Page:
My Big Fat Democratic Convention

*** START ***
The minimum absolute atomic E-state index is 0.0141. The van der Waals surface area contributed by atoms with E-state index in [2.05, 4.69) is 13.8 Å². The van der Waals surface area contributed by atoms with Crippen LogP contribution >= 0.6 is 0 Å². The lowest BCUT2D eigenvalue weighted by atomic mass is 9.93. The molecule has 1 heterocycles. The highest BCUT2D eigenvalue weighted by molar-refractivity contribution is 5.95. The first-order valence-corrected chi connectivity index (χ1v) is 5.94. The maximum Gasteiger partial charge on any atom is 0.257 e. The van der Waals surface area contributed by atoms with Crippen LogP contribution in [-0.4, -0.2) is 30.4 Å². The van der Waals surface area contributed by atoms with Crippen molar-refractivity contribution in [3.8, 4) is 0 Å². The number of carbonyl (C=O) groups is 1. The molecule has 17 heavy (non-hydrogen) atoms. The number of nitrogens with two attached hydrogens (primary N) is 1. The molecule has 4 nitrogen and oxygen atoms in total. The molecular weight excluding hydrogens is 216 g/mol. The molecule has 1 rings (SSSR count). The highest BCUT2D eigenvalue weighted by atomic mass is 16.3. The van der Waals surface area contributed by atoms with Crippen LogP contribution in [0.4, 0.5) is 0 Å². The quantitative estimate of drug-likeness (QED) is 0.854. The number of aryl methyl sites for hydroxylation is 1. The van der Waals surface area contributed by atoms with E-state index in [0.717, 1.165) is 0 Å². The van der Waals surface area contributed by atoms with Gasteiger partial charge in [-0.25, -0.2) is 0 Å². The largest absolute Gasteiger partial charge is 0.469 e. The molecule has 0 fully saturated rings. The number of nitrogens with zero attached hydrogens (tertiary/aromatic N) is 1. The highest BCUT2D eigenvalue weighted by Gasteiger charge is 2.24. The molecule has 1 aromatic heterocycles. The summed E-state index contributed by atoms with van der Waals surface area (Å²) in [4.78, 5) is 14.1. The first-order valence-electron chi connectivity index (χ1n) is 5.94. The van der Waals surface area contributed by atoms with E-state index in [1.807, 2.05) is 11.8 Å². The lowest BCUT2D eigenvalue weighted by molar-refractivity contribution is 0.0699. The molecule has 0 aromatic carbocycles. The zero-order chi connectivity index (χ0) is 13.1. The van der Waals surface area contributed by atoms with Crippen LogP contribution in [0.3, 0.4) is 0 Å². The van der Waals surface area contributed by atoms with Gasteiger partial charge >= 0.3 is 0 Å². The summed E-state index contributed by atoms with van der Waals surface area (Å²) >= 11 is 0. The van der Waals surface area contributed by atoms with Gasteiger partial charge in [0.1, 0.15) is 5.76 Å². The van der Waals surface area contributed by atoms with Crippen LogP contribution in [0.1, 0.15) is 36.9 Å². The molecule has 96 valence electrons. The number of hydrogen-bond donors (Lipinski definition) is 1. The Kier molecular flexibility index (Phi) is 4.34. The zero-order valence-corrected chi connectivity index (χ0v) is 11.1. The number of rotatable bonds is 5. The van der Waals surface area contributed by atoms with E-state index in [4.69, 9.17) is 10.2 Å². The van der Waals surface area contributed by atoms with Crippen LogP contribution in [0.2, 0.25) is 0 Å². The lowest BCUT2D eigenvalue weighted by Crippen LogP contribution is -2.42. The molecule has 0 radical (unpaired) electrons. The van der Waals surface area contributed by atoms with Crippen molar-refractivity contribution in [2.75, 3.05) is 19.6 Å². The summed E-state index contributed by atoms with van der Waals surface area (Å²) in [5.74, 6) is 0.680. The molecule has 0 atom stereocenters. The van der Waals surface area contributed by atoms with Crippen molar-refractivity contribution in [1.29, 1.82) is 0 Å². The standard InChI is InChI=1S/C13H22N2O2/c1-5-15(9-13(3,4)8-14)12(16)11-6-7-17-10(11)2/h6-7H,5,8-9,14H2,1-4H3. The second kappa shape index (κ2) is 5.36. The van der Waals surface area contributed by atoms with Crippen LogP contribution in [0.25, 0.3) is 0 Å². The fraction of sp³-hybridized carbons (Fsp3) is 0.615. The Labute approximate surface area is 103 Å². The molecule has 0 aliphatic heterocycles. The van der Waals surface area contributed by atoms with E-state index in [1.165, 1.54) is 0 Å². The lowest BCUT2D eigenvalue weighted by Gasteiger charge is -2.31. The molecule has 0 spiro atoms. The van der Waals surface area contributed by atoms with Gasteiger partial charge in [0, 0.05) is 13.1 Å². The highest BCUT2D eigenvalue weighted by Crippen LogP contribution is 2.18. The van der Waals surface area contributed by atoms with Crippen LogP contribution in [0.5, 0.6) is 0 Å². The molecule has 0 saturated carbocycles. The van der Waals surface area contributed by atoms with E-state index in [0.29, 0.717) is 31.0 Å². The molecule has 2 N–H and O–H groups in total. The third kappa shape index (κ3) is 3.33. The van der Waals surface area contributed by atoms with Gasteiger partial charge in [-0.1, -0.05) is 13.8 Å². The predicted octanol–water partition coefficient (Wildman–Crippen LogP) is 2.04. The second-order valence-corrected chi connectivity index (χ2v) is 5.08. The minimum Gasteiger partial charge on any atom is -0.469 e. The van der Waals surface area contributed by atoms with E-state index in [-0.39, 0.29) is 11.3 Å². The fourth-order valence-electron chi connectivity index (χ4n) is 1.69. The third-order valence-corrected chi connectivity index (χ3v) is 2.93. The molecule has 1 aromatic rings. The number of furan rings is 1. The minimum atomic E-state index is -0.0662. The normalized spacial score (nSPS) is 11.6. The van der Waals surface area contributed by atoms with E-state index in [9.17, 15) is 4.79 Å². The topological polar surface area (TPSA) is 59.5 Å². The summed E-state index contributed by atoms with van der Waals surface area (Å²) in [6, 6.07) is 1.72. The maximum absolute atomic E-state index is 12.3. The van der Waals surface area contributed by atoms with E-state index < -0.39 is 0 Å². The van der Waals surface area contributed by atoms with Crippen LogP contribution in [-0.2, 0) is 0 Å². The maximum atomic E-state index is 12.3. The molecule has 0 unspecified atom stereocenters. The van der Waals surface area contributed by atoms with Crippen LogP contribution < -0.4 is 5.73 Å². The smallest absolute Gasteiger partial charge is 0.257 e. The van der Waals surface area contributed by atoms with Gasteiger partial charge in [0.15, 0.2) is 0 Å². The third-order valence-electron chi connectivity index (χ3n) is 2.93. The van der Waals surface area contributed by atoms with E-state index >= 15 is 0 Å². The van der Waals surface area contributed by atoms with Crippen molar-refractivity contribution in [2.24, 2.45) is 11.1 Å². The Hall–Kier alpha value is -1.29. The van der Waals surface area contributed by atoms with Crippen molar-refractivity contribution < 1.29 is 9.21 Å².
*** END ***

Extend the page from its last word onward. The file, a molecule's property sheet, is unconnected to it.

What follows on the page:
For reasons unclear to me, I was unanimously elected chair of the Senate District 22 caucus, divided almost exactly evenly between Clinton and Obama delegates. The two camps tried to cobble together a deal to divide the available committee positions between them, but it nearly foundered as many of the first-time delegates (probably a majority of the total) were understandably suspicious of "back room deals." In spite of that, and a brief bit of childish public tantrum-throwing by a delegate who didn't get what he thought he deserved, we actually finished far ahead of the other senate districts, some of which were at it all night long and well into the morning. I attended a hastily-organized Native American caucus and we elected a Navajo man and a Blackfoot/Lakota woman (I'm sorry, but I've blanked on their names) as our choices for at-large Native American delegate to the national convention. We also passed a resolution I authored calling for the repeal of the Major Crimes Act and reversal of Oliphant, though I never learned what happened to it after that. There was little actual drama on the convention floor compared to prior years; Boyd Ritchie was easily re-elected. The question of abolishing the "Texas Two-Step" Primary was fobbed off on a task force. The biggest excitement came when we had to evacuate the Austin Convention Center (which is easily the worst venue I have ever been trapped in; we practically had to rappel up the side of the building to get to some of the meeting rooms and the escalators were unaccountably turned off) due to a fire alarm. I heard but didn't get to see Chelsea Clinton's speech, and the entire convention was annoyed by the technical glitches that kept interrupting Hillary Clinton's concession speech. As for the much-hyped tension between Clinton & Obama supporters, I think there were actually more people worried about it than there were people who legitimately intend to vote for McCain unless Clinton is put on the ticket. Overall, my impression was that the Obama supporters could have been more gracious winners and the Clinton supporters could have been better losers. A few small symbolic gestures by either side would've gone a long way. For example, if I was in charge of the Obama delegates, I would have arranged for a "spontaneous" pro-Hillary demonstration after her speech. It would have cost the Obama side nothing, but would've helped mend fences. Actually, Texas would've been the perfect setting for a joint appearance, considering the huge turnout and the fact that Clinton won the primary while Obama won the caucus. Hopefully, the Texas Democratic Party will capitalize on the huge primary turnout and work to make sure that all the new people in the process stay excited and involved all the way to November and beyond.